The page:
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The Clayton State family provides gifts for forgotten angels

Clayton State University students, staff-and-faculty members, dug deep into their pockets, recently, to buy additional toys and clothing for children in the Salvation Army’s Angel Tree program.

CSU Director of University Relations John Shiffert said students, who make up the University’s College of Information Technology and Mathematical Sciences (CIMS) and the College of Arts and Sciences (CAS), raised funds to sponsor 15 children and provide gifts for more than 50 other children, who did not have sponsors in this year’s program, which is designed to make the holiday season brighter for children, who, otherwise, might not have a lot to cheer about this Christmas.

“After 12 years of participating with the Angel Tree program, I am amazed at the generosity of my colleagues and students,” said Mary Hudachek-Buswell, lecturer in Computer Science and Mathematics at the university. “So, even during this recession, Clayton State gave to those in more need than we are.”

The Angel Tree program has been available for more than 115 years, and has provided Christmas assistance for disadvantaged children and senior citizens, according to the Salvation Army’s web site.

Through the program, donors can become personally involved, because they are able to choose a specific child to help, the web site pointed out.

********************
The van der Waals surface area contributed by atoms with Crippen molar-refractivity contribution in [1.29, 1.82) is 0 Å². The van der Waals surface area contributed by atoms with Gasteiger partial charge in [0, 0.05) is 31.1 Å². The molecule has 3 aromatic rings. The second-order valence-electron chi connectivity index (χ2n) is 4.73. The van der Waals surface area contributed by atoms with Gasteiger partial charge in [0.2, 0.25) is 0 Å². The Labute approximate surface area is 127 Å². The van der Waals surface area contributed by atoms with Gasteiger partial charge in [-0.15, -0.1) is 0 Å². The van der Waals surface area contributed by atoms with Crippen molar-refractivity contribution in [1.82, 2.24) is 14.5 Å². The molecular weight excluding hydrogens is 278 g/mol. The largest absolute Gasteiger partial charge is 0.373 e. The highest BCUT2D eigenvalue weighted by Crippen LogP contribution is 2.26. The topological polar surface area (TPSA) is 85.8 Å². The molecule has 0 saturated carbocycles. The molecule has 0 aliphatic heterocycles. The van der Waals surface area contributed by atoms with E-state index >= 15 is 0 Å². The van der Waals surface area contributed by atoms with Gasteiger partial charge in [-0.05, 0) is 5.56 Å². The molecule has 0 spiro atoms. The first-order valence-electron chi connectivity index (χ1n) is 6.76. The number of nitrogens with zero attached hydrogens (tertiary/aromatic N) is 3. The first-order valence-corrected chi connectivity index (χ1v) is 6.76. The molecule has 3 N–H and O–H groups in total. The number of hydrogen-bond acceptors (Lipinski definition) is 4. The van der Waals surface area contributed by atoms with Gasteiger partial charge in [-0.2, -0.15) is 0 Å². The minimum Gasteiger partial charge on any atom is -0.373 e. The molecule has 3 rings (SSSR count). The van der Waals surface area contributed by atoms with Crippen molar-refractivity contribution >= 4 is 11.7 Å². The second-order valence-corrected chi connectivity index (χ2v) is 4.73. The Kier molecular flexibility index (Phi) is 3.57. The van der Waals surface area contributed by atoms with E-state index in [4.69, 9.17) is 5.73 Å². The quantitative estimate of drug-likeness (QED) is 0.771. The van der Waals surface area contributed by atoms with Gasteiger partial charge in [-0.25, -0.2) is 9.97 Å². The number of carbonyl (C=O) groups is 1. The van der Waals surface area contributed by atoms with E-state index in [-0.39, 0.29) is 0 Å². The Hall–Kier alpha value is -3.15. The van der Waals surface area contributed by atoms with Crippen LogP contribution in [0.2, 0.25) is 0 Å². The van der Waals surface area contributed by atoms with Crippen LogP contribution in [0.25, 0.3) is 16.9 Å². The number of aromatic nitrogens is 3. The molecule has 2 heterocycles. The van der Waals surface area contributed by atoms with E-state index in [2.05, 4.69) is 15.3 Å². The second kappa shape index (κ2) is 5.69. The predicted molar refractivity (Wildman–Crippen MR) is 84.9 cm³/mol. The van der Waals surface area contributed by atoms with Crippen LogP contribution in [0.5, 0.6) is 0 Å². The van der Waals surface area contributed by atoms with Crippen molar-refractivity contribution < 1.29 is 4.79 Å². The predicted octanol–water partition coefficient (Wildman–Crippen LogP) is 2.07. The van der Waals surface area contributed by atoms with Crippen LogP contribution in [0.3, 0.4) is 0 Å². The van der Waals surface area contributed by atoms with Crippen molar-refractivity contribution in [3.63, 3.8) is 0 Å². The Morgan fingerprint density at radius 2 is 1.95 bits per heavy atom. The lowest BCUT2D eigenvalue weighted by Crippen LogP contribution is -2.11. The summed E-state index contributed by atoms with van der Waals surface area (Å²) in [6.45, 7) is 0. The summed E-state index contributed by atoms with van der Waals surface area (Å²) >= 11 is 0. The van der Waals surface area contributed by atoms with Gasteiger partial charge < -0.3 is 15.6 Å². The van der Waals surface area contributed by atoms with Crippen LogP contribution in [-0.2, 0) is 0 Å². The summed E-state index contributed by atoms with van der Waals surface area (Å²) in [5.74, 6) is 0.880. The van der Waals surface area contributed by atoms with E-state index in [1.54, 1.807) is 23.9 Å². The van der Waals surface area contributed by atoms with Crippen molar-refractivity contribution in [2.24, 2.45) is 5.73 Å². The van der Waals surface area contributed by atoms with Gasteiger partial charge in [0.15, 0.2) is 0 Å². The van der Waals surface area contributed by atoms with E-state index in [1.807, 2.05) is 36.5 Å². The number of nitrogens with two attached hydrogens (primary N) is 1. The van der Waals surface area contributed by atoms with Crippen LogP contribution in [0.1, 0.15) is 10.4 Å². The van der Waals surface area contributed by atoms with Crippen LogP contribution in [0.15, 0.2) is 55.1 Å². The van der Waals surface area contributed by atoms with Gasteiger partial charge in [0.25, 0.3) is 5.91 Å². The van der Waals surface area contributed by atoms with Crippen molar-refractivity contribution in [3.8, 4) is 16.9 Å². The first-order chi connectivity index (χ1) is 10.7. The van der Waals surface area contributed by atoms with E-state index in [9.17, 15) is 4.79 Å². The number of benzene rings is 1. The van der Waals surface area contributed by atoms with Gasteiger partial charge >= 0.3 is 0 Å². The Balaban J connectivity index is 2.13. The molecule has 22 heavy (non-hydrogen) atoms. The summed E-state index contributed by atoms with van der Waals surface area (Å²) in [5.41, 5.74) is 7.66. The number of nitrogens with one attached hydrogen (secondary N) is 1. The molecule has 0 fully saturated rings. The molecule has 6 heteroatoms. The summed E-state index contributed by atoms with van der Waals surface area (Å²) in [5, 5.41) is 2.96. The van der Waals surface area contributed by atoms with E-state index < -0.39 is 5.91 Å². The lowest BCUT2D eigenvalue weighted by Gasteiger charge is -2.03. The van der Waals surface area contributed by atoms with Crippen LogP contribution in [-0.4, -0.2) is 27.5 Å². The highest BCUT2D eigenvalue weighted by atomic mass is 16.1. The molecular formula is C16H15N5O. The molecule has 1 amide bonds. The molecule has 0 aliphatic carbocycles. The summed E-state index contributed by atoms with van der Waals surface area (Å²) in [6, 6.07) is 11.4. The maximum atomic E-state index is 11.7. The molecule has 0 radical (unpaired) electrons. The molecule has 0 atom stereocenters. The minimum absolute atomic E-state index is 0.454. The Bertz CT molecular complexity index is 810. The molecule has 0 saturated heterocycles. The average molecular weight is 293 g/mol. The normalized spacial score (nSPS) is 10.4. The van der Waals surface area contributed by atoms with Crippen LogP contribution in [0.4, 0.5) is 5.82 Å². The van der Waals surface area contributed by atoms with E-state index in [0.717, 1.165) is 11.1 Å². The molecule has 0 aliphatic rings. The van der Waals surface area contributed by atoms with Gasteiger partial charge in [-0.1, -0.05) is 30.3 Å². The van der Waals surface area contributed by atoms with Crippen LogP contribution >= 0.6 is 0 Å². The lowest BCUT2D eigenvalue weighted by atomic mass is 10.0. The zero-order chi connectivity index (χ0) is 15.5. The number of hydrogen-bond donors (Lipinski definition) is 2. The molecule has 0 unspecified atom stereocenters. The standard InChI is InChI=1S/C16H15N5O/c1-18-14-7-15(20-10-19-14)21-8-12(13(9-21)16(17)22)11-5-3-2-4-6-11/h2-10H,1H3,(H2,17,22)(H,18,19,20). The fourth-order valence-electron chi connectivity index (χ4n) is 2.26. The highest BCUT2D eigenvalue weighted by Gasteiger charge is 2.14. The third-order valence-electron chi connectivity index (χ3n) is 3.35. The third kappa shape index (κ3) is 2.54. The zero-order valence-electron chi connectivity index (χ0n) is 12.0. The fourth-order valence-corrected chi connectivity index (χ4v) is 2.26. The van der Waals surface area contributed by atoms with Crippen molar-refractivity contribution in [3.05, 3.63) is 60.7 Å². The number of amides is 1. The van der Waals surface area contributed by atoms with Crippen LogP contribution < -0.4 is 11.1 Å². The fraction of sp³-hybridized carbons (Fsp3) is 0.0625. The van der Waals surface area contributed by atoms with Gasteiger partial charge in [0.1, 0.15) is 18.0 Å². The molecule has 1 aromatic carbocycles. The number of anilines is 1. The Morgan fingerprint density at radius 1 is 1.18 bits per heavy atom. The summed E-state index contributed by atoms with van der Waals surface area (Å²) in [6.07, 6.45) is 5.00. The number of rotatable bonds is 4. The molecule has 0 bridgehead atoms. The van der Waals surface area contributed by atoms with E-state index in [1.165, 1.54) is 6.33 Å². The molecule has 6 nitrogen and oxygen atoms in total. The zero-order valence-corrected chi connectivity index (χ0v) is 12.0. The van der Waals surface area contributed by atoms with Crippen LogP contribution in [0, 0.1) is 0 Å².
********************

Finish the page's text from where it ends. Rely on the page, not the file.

Lt. Brian Mott, core officer for the Salvation Army in Jonesboro, said 853 children in Clayton and Fayette counties were sponsored this year. He said that equals about 350 families.

The children, who are not sponsored, are known as “forgotten angels,” said Mott. “About 20 to 30 percent of children, who come through our program, get adopted and don’t return back,” he said, “So, sponsors will come in and help supplement, and buy gifts for the [un-sponsored] children.”

Mott said it was a little more difficult finding individual sponsors, this year, but the community came through. “Some of our corporate sponsors this year were the Lake Spivey Civic Association and JCPenny,” he added.

More than 50 volunteers came out Monday, he said, to help distribute the gifts at First Baptist Church in Jonesboro.

Mary Hudachek-Buswell said more than 20 students at CSU volunteered and sorted through scores of boxes filled with toys, shoes, and clothing.

The goal for next year, Mott said, is to begin spreading the word about the Angel Tree program as early as July.

“We would like to serve more than 1,000 children next year.”